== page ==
Learn Objective-C, Objects (Part 6): Inheritance — Some Loose Ends


As previously before, it is very possible (and often encouraged) to override inherited methods to provide a more meaningful implementation. The exact method to invoke (the original or the overriding version) is determined by the class of the receiver of the message at runtime. It is still possible to invoke the original method by sending a call to super. This can be demonstrated by overriding the dealloc method, inherited from NSObject. To demonstrate, add the following code:

  1. // Fraction.m
  2. - (void)dealloc {
  3.     numerator = 0;
  4.     denominator = 0;
  5.     [super dealloc];
  6. }

This method does very little, except to call NSObject’s dealloc method when Fraction’s is called (We are also setting the ivars to zero). dealloc is a method related to memory management; basically it involves releasing memory held by objects. Because Fraction does not contain any objects as ivars, we don’t actually have anything to release.

We can use the same skeletal implementation in MixedNumber, where we simply call Fraction,’s dealloc, which in turn calls NSObject’s.

  1. // MixedNumber.m
  2. - (void)dealloc {
  3.     [super dealloc];
  4. }

Because MixedNumber inherits from Fraction, whatever gets released by Fraction is also released by by MixedNumber. As a matter of fact, if you forget to include [super dealloc]; in your dealloc method, you will get a compiler warning.

A later lesson will focus on categories, which allow you to add methods to a class, including classes you don’t have access to the code for, such as Apple’s own Foundation and UIKit classes.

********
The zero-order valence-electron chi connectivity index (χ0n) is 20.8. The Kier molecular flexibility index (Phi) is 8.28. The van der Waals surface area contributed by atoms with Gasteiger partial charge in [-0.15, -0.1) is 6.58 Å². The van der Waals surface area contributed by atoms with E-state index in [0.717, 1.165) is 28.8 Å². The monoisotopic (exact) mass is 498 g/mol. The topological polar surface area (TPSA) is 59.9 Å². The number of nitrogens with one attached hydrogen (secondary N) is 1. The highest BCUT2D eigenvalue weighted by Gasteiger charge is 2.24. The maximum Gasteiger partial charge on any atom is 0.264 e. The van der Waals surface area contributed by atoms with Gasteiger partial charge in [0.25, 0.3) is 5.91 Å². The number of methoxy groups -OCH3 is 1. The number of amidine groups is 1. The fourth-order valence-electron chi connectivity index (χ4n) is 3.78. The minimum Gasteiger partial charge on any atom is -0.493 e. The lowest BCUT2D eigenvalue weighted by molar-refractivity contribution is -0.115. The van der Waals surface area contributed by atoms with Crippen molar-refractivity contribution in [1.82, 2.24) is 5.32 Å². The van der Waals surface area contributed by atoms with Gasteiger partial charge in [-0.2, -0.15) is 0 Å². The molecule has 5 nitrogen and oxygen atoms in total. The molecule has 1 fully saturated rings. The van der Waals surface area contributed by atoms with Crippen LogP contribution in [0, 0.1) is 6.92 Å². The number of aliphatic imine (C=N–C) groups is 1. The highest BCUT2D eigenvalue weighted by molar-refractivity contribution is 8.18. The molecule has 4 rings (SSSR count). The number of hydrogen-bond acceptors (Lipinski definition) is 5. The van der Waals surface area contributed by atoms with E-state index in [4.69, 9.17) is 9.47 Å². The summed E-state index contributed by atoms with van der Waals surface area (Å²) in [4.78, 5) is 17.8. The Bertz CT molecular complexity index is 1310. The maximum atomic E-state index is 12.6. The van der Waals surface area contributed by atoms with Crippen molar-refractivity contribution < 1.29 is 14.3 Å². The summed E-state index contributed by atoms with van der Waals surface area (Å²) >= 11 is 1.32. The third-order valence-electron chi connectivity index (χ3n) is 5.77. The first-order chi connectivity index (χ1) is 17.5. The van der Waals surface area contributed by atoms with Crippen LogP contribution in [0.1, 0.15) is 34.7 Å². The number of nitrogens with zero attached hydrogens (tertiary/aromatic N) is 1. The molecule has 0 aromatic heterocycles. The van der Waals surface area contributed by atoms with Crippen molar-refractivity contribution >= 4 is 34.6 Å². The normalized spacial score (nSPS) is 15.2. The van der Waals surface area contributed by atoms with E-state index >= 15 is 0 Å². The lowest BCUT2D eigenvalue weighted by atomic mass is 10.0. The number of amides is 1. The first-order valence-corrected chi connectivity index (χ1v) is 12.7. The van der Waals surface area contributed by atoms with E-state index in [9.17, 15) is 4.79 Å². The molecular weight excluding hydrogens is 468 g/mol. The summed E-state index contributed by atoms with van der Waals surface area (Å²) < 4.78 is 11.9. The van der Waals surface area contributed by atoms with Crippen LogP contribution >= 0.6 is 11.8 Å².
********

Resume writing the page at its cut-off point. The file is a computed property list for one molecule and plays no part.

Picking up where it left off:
Note that it is not possible to override ivars; however, as MixedNumber shows, it quite easy to add a new ivar. In addition, any ivars (well, almost any ivar; there are certain privacy controls, although they are rarely used) that a superclass declares are directly accessible in the subclass.

There is one pitfall involving inherited ivars, and it has to do with pointers. If you do a direct assign, such as subclassVar = superclassVar;, the former is simply a pointer (assuming that both are objects) to the superclass’s ivar, which means that if it gets freed or changed in the superclass, then the same will happen in the subclass. The solution (assuming that the above is undesired, as it usually is) is to declare a @property with retain as one of the parameters, as in

@property ([nonatomic][3], [retain][4]) NSString *myString;

in the header file of the class. Note that retain can only be applied to a property for an object, but remember that primitive types are not passed as pointers anyway, so the above issue does not exist.

Abstract Classes

There exist (and you can create) classes that are not designed to be used on their own, but merely as an object to be subclassed. For example, you will almost never create an NSObject—you’ll use a subclass. NSObject, therefore, is an abstract class.

A variant is a class cluster, such as Foudation’s NSNumber, which is what you’d create—but in fact, behind the scenes there are a number of subclasses of NSNumber that hold different types of numbers. You don’t interact with these subclasses, but only with NSNumber. These classes, along with NSNumber, for the class cluster.

This post is part of the Learn Objective-C in 24 Days course.

Author: Feifan Zhou

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